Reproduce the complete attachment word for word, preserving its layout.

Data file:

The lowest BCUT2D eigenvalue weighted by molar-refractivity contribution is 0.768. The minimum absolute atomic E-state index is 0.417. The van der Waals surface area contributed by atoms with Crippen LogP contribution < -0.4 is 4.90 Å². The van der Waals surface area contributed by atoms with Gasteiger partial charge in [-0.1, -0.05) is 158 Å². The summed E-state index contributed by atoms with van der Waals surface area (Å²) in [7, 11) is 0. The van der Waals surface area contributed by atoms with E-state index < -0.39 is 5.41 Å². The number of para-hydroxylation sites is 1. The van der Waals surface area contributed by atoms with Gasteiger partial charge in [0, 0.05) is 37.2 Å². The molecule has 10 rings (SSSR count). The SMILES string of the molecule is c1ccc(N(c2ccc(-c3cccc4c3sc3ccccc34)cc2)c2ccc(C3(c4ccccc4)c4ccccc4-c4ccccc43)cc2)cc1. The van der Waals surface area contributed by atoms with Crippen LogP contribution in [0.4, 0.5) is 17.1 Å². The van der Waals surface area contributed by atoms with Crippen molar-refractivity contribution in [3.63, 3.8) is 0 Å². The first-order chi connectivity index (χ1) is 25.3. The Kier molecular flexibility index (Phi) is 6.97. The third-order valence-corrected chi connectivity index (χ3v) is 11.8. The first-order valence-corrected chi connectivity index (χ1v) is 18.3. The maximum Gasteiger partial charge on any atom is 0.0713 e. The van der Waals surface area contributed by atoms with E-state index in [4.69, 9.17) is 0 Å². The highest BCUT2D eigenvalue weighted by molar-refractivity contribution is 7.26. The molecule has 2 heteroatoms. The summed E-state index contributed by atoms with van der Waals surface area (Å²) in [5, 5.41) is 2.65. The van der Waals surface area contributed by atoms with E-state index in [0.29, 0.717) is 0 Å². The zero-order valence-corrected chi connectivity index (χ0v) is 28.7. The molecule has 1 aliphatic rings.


The lowest BCUT2D eigenvalue weighted by molar-refractivity contribution is 0.768. The minimum absolute atomic E-state index is 0.417. The van der Waals surface area contributed by atoms with Crippen LogP contribution < -0.4 is 4.90 Å². The van der Waals surface area contributed by atoms with Gasteiger partial charge in [-0.1, -0.05) is 158 Å². The summed E-state index contributed by atoms with van der Waals surface area (Å²) in [7, 11) is 0. The van der Waals surface area contributed by atoms with E-state index < -0.39 is 5.41 Å². The number of para-hydroxylation sites is 1. The van der Waals surface area contributed by atoms with Gasteiger partial charge in [0, 0.05) is 37.2 Å². The molecule has 10 rings (SSSR count). The SMILES string of the molecule is c1ccc(N(c2ccc(-c3cccc4c3sc3ccccc34)cc2)c2ccc(C3(c4ccccc4)c4ccccc4-c4ccccc43)cc2)cc1. The van der Waals surface area contributed by atoms with Crippen LogP contribution in [0.4, 0.5) is 17.1 Å². The van der Waals surface area contributed by atoms with Crippen molar-refractivity contribution in [3.63, 3.8) is 0 Å². The first-order chi connectivity index (χ1) is 25.3. The Kier molecular flexibility index (Phi) is 6.97. The third-order valence-corrected chi connectivity index (χ3v) is 11.8. The first-order valence-corrected chi connectivity index (χ1v) is 18.3. The maximum Gasteiger partial charge on any atom is 0.0713 e. The van der Waals surface area contributed by atoms with E-state index in [4.69, 9.17) is 0 Å². The highest BCUT2D eigenvalue weighted by molar-refractivity contribution is 7.26. The molecule has 2 heteroatoms. The summed E-state index contributed by atoms with van der Waals surface area (Å²) in [5, 5.41) is 2.65. The van der Waals surface area contributed by atoms with E-state index in [0.29, 0.717) is 0 Å². The zero-order valence-corrected chi connectivity index (χ0v) is 28.7. The molecule has 1 aliphatic rings.